The iconic service will run from Edinburgh to London King’s Cross under the rebranded trains for all of this month.
An LNER survey of women across the UK found the primary reason women are not considering a job in the rail industry is due to perceptions that women's skills do not suit a job in the industry.
Six out of 10 women said the industry is not relevant to their skills or expertise, and 85 per cent of women of working age in the UK have never considered a career in rail.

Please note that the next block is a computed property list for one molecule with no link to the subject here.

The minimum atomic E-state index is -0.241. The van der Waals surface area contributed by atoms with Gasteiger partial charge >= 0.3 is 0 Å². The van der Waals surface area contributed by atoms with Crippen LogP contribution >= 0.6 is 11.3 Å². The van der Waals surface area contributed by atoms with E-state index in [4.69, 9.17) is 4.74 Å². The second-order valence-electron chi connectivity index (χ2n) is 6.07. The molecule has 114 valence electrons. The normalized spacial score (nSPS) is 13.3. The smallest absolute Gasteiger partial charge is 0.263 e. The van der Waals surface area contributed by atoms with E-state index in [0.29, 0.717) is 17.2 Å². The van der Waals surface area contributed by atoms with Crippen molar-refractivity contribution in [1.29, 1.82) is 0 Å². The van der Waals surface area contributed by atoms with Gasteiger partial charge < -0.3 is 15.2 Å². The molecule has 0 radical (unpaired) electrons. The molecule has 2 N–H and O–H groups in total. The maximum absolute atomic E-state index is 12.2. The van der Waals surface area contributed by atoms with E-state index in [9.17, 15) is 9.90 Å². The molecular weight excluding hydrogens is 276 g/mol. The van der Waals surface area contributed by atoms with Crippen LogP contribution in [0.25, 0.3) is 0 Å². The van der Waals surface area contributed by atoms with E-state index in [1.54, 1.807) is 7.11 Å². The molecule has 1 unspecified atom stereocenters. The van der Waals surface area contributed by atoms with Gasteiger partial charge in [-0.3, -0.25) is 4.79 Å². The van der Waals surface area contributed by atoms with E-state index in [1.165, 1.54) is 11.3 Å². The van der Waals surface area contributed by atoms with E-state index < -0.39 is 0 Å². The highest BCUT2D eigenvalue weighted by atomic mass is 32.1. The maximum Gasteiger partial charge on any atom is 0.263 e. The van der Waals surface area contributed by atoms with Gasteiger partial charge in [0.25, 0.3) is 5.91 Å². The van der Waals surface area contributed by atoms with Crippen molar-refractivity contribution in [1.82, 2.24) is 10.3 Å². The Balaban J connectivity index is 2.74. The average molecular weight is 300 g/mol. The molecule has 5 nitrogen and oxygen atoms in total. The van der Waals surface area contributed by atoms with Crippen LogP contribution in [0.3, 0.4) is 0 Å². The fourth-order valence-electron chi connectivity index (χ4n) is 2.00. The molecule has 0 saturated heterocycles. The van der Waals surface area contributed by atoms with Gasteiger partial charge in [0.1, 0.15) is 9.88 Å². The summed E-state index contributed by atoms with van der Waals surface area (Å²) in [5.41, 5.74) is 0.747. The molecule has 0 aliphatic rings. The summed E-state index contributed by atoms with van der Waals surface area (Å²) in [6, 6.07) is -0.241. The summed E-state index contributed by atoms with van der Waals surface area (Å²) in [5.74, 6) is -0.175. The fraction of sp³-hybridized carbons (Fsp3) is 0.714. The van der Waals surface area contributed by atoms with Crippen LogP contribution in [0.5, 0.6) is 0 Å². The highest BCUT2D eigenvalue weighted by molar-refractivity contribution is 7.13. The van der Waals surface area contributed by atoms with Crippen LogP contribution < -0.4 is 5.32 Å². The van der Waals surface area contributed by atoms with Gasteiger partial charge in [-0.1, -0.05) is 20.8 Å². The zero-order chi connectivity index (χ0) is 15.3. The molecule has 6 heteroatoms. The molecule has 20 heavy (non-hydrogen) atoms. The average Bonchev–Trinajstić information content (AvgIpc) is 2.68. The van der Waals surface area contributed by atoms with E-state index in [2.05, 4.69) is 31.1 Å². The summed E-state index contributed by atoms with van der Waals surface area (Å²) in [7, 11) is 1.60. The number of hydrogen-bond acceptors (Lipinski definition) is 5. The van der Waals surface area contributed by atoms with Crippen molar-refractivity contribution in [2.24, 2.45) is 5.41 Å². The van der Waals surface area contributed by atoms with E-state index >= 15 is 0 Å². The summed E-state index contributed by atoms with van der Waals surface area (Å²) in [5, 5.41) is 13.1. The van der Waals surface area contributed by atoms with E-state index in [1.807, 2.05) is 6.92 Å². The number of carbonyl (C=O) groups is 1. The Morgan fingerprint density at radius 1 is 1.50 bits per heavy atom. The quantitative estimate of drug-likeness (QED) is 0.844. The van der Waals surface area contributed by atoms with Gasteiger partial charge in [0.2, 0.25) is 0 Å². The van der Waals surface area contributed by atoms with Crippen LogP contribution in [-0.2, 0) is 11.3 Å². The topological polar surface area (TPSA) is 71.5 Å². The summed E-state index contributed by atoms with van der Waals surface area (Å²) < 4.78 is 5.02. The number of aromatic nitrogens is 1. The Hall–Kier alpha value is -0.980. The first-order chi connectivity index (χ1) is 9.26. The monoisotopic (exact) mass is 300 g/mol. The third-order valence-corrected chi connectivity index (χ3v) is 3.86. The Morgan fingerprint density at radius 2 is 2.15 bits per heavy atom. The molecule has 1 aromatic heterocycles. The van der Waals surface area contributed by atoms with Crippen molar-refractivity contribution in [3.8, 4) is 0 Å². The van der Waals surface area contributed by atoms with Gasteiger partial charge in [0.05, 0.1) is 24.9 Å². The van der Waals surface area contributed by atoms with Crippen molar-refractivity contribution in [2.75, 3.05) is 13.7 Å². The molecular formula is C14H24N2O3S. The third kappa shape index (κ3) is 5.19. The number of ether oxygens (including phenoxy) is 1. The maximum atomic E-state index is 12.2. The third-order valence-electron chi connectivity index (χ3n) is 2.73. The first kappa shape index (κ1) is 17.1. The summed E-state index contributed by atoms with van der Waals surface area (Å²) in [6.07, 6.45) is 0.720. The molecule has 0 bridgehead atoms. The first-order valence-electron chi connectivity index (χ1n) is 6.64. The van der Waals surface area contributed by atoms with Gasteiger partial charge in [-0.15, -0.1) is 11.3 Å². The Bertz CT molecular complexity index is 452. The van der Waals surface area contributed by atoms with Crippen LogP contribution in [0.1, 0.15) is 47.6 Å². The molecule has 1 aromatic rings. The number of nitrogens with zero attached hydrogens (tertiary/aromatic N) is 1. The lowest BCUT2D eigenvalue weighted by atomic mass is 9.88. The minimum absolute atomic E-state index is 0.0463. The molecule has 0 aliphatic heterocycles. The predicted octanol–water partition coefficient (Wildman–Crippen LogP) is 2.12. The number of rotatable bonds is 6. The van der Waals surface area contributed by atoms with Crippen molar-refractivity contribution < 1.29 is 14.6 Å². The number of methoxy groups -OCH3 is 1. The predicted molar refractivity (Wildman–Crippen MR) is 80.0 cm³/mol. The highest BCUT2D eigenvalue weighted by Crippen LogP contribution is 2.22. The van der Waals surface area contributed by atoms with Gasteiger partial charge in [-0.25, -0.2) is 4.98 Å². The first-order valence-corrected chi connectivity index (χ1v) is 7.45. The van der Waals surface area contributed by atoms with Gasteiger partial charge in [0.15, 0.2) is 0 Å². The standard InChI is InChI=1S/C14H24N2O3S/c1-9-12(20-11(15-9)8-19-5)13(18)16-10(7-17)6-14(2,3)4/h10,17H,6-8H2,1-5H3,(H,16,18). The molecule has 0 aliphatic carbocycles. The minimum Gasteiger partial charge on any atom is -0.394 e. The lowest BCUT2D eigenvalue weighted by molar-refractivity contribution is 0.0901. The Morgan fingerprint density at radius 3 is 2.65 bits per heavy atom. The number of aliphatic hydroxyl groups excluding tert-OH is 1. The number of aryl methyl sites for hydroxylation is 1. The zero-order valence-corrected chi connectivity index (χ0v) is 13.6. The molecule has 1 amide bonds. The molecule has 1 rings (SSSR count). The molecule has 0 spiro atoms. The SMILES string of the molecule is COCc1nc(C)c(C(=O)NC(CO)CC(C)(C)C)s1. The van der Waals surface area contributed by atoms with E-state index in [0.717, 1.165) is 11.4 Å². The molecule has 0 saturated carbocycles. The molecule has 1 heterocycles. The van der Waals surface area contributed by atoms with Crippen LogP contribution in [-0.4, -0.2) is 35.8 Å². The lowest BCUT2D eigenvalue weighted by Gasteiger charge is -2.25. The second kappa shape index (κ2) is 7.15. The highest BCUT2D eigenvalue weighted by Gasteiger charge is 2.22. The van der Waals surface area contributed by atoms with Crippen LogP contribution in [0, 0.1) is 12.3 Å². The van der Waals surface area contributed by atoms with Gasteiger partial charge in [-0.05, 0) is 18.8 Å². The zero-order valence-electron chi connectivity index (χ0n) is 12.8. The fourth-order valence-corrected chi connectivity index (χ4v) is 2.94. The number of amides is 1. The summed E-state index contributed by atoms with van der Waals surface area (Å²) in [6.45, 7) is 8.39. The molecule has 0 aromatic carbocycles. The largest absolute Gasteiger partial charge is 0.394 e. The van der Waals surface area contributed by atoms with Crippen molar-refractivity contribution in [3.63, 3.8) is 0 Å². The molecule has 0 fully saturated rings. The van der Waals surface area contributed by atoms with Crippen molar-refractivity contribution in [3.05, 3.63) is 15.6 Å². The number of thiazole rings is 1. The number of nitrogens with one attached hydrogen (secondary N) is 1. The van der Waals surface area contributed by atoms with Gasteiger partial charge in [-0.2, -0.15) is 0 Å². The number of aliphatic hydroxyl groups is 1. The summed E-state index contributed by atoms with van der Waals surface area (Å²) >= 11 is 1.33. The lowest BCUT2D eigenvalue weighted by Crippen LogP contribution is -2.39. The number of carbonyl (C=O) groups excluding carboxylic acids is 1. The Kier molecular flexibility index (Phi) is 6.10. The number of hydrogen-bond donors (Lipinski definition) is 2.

LNER people director Karen Lewis said the rail industry needs to work harder to promote itself to women, who are missing out on career opportunities.
Lewis said: “There is a clear need for the industry to work together to demonstrate the unique opportunities on offer with a career in rail, and by doing so to help drive an increase in the number of women in the workplace.”
Lewis said LNER bucks the trend with women making up 42 per cent of their workforce, compared to an industry average of 16 per cent. In addition, half of LNER’s executive board is also female.
“Rail offers competitive salaries and a multitude of opportunities to progress careers, which we know are important factors for women in the working world of 2020," Lewis explained.